And now for the flip-side to our previous post on the recent book, The Sounds of Capitalism — let’s hear it for pop culture’s ability to inspire those in the Soviet Union and its satellite nations to seek a better life. As Nick Gillespie of Reason notes in the above encomium to the late Larry Hagman and the show that made him a superstar, in the 1980s, Nicolae Ceaușescu allowed Dallas to be aired in then-communist Romania, because Ceaușescu believed that the CBS prime-time soap opera showed all that was wrong with decadent capitalism. Instead Romanian viewers loved what the saw — and wanted a piece of it for themselves. That Soviet and Soviet-backed leaders had such a skewed vision of America brings to mind blogger Karol Sheinin’s recent brilliant observation:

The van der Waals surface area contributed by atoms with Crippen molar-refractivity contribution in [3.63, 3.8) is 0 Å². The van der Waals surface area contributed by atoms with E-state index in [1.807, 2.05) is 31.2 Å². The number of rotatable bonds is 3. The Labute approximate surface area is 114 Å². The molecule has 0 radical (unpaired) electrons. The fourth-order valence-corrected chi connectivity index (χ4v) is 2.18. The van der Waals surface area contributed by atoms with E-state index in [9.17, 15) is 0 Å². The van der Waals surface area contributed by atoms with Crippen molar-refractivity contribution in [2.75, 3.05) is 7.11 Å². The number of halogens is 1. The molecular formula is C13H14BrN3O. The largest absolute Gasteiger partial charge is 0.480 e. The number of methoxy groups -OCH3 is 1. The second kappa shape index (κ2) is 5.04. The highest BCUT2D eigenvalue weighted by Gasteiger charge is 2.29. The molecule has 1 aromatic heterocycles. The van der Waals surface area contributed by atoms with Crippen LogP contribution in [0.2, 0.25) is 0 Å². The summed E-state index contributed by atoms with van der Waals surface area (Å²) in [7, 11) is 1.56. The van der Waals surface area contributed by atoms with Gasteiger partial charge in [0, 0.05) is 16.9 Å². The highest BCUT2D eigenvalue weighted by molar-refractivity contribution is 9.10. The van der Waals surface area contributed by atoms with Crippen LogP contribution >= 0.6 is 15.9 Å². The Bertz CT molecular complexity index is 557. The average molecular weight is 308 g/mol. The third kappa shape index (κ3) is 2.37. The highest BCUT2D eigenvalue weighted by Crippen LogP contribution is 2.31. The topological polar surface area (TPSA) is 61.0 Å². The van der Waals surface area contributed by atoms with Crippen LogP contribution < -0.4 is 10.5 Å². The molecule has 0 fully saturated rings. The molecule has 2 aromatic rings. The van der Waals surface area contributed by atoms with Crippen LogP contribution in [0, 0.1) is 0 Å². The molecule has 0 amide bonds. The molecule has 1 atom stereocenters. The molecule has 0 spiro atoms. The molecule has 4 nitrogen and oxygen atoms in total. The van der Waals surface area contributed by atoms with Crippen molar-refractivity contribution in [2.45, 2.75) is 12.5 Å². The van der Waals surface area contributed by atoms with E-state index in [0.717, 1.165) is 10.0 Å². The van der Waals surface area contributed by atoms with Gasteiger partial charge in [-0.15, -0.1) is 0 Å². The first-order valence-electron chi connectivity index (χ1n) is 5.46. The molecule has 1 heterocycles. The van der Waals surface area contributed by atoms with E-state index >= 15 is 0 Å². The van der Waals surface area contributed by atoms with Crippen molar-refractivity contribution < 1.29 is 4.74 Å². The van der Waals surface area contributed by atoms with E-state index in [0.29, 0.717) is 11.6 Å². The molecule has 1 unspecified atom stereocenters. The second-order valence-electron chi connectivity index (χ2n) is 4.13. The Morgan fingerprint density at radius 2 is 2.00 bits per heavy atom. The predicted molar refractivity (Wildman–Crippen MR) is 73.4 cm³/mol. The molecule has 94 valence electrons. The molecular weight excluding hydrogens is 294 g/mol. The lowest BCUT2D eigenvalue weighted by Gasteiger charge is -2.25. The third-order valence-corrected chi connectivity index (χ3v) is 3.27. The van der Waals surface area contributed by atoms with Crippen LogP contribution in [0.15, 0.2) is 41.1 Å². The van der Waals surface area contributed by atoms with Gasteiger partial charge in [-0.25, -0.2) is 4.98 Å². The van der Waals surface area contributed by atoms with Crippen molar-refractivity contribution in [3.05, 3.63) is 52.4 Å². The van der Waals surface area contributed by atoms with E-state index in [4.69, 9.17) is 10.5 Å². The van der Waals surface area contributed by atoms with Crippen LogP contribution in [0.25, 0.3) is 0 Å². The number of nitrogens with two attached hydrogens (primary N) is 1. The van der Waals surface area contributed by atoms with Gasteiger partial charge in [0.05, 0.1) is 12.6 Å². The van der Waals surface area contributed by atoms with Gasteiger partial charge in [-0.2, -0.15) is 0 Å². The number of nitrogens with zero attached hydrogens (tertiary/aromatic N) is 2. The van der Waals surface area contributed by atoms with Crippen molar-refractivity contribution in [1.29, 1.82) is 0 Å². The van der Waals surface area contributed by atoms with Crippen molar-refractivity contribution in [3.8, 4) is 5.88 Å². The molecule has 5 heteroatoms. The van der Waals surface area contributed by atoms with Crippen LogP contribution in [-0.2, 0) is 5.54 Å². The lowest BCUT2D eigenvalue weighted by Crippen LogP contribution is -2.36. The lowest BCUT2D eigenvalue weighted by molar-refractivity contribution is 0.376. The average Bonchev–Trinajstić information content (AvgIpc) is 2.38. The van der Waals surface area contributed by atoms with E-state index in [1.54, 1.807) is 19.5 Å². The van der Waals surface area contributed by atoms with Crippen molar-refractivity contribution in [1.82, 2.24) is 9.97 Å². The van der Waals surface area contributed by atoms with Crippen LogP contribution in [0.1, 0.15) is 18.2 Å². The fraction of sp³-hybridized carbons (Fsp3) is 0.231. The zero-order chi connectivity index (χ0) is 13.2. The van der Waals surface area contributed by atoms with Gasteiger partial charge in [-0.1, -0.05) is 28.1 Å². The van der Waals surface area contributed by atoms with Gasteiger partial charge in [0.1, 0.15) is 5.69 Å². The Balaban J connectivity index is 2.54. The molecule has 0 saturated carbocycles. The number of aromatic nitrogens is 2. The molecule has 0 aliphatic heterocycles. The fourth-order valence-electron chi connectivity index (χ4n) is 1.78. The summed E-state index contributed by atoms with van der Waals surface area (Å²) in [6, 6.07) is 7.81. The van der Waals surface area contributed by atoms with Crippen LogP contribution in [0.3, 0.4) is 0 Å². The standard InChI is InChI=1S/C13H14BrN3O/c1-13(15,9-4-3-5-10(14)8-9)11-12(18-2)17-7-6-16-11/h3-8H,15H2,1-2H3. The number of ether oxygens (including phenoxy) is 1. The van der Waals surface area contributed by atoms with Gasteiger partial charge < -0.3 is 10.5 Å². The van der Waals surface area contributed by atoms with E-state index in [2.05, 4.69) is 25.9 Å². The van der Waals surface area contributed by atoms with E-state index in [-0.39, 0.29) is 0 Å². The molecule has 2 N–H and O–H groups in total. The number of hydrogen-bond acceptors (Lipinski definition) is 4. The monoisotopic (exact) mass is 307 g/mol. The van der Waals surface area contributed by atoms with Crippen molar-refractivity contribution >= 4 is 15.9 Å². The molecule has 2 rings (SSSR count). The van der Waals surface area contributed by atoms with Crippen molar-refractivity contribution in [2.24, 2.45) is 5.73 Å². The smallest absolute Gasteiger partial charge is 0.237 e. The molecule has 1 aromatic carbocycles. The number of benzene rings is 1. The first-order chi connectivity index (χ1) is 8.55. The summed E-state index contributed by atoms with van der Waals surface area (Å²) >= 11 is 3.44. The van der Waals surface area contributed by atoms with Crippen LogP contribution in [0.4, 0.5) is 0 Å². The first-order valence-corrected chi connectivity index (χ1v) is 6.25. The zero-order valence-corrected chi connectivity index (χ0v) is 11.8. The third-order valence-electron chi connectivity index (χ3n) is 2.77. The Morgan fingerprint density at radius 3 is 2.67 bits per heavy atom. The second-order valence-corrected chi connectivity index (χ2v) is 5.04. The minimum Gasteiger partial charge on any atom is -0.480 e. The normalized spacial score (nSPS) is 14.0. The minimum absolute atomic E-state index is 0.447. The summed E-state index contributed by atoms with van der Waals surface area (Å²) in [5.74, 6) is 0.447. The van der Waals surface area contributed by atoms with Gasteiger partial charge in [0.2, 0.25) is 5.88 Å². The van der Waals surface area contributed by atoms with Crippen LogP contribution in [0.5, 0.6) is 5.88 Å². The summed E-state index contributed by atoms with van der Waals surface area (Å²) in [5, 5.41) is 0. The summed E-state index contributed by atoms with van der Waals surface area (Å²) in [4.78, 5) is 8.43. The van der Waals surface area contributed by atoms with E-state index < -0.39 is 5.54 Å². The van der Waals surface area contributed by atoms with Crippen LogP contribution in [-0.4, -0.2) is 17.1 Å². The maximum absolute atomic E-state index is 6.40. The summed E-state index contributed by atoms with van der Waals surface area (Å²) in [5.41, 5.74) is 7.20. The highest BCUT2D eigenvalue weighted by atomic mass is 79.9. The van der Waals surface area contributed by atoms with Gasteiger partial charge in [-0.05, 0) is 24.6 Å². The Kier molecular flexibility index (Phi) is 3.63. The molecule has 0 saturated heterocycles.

In 1977, the year I was born and the year my father, his mother, his aunt and many other Jews left the Soviet Union (my mother and I left in 1978), the Soviet propaganda machine began circulating a rumor. It went, roughly: life in America is so terrible that the old people eat cat food.
People didn’t quite get it: they have food specifically made for cats in America? What a country!
A lot of things about America remained beyond their comprehension.
Concurrently, plenty of truths about the horrors of the Soviet Union remained beyond the comprehension of the last of that late, unlamented basket case nation’s true believers, as Theodore Dalrymple writes at City Journal.